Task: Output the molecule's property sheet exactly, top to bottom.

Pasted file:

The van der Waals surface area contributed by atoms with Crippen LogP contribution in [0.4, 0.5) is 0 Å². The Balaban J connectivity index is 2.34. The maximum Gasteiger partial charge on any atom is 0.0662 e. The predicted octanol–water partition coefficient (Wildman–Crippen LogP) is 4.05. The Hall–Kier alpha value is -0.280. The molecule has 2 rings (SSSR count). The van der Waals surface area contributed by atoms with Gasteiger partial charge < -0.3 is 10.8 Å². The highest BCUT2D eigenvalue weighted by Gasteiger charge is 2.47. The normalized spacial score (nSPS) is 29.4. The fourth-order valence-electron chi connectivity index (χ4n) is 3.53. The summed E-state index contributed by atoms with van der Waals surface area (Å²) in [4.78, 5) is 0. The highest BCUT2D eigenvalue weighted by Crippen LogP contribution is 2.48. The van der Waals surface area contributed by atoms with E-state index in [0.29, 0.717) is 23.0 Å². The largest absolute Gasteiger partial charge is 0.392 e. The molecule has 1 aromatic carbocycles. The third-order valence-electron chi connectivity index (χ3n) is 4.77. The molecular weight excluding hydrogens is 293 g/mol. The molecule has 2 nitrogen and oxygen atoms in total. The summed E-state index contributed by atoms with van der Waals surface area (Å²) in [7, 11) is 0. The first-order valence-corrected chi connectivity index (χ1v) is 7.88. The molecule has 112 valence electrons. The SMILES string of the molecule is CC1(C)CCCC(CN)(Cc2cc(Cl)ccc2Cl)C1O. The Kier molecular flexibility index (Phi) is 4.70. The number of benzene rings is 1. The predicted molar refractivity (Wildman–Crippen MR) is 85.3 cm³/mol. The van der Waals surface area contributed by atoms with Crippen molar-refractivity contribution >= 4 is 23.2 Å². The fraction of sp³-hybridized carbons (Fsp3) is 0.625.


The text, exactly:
The van der Waals surface area contributed by atoms with Crippen LogP contribution in [0.4, 0.5) is 0 Å². The Balaban J connectivity index is 2.34. The maximum Gasteiger partial charge on any atom is 0.0662 e. The predicted octanol–water partition coefficient (Wildman–Crippen LogP) is 4.05. The Hall–Kier alpha value is -0.280. The molecule has 2 rings (SSSR count). The van der Waals surface area contributed by atoms with Gasteiger partial charge < -0.3 is 10.8 Å². The highest BCUT2D eigenvalue weighted by Gasteiger charge is 2.47. The normalized spacial score (nSPS) is 29.4. The fourth-order valence-electron chi connectivity index (χ4n) is 3.53. The summed E-state index contributed by atoms with van der Waals surface area (Å²) in [4.78, 5) is 0. The highest BCUT2D eigenvalue weighted by Crippen LogP contribution is 2.48. The van der Waals surface area contributed by atoms with E-state index in [0.29, 0.717) is 23.0 Å². The largest absolute Gasteiger partial charge is 0.392 e. The molecule has 1 aromatic carbocycles. The third-order valence-electron chi connectivity index (χ3n) is 4.77. The molecular weight excluding hydrogens is 293 g/mol. The molecule has 2 nitrogen and oxygen atoms in total. The summed E-state index contributed by atoms with van der Waals surface area (Å²) in [7, 11) is 0. The first-order valence-corrected chi connectivity index (χ1v) is 7.88. The molecule has 112 valence electrons. The SMILES string of the molecule is CC1(C)CCCC(CN)(Cc2cc(Cl)ccc2Cl)C1O. The Kier molecular flexibility index (Phi) is 4.70. The number of benzene rings is 1. The predicted molar refractivity (Wildman–Crippen MR) is 85.3 cm³/mol. The van der Waals surface area contributed by atoms with Crippen molar-refractivity contribution >= 4 is 23.2 Å². The fraction of sp³-hybridized carbons (Fsp3) is 0.625.